Question #f5bf1

1 Answer
Mar 8, 2016

Answer:

#"KCl"#

Explanation:

The cool thing about this problem is that you can give a very quick answer by looking in the periodic table.

More specifically, take a look at the molar masses of chlorine, #"Cl"#, and potassium, #"K"#.

#"For Cl: " "35.4527 g mol"^(-1)#

#"For K: " "39.0983 g mol"^(-1)#

This tells you that every mole of chlorine will have mass of #"35.4527 g"# and every mole of potassium will have a mass of #"39.0983 g"#.

Now, take a loo at the compound's percent composition.

Notice that you have approximately equal amounts of chlorine and potassium per #"100 g"# of compound. If you have exactly the same amount of chlorine and potassium per #"100 g"# of compound, you also have a #50%# percent composition for both elements.

However, since you get slightly more potassium per mole than chlorine

#~~"39 g for K "# versus #" "~~ "35.5 g for Cl"#

it makes sense to have a percent composition of potassium that's slightly higher than that of chlorine

#"52.7% for K" "# versus #" ""47.3% for Cl"#

This means that the empirical formula of the compound has to be

#color(green)(|bar(ul(color(white)(a/a)"K"_1"Cl"_1 implies "KCl"color(white)(a/a)|)))#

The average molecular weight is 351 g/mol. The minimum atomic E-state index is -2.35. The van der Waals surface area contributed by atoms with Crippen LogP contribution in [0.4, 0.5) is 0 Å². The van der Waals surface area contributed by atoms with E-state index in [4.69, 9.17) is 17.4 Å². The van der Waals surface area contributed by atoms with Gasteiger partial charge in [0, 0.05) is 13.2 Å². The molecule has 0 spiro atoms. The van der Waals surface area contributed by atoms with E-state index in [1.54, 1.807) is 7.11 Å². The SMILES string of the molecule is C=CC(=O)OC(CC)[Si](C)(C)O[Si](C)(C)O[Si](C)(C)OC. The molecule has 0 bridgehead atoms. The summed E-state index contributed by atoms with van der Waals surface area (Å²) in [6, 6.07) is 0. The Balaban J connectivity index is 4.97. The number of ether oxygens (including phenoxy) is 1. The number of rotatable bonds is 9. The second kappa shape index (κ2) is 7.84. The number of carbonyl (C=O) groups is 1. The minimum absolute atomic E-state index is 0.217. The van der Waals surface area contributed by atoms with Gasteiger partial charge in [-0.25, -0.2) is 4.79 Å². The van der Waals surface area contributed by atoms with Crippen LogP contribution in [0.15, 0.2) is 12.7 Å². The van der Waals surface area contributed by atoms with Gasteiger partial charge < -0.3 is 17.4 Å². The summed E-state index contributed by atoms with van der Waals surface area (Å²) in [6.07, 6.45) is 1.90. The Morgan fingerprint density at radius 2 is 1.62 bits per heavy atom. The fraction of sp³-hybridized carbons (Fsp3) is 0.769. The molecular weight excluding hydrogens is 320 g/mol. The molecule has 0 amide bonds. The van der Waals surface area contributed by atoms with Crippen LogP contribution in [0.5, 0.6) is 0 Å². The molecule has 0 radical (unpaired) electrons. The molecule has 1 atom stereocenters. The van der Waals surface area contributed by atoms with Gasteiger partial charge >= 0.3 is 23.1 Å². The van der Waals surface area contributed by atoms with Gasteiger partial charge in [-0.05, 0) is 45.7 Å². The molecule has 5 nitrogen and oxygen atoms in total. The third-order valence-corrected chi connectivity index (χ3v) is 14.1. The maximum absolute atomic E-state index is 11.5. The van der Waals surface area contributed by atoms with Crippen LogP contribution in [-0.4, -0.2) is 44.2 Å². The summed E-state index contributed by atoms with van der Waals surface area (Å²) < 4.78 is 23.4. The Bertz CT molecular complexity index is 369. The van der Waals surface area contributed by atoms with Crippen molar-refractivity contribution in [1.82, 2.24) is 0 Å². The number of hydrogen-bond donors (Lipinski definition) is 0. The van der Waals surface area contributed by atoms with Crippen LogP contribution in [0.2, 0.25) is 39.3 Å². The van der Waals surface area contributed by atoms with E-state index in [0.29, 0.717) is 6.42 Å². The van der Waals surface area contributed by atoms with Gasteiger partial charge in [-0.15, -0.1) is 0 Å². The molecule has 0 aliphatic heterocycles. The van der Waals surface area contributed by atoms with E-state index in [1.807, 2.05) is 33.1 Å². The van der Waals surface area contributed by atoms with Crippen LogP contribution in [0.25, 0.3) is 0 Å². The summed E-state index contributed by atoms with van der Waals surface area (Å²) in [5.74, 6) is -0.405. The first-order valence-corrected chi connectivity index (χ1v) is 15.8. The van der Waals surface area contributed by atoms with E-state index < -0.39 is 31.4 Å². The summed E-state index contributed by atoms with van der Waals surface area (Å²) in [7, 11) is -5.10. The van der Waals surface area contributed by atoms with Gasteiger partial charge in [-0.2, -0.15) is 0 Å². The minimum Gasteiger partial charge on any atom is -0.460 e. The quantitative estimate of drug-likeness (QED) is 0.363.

Now, here's how you can prove this by doing some calculations. Pick a #"100-g"# sample of this compound. According to the given percent composition, this sample will contain

#"For K: " "52.7 g"#

#"For Cl: " "47.3 g"#

Use the molar masses of the two elements to determine how many moles of each you get in this sample

#"For K: " 52.7 color(red)(cancel(color(black)("g"))) * "1 mole K"/(39.0983color(red)(cancel(color(black)("g")))) = "1.348 moles K"#

#"For Cl: " 47.3color(red)(cancel(color(black)("g"))) * "1 mole Cl"/(35.4527color(red)(cancel(color(black)("g")))) = "1.334 moles Cl"#

The empirical formula of a compound tells you the smallest whole number ratio that exists between its constituent elements. To find that ratio, divide both values by the smallest one

#"For K: " (1.348color(red)(cancel(color(black)("moles"))))/(1.344color(red)(cancel(color(black)("moles")))) = 1.003 ~~ 1#

#"For Cl: " (1.344color(red)(cancel(color(black)("moles"))))/(1.344 color(red)(cancel(color(black)("moles")))) = 1#

Once again, the empirical formula comes out to be

#color(green)(|bar(ul(color(white)(a/a)"K"_1"Cl"_1 implies "KCl"color(white)(a/a)|)))#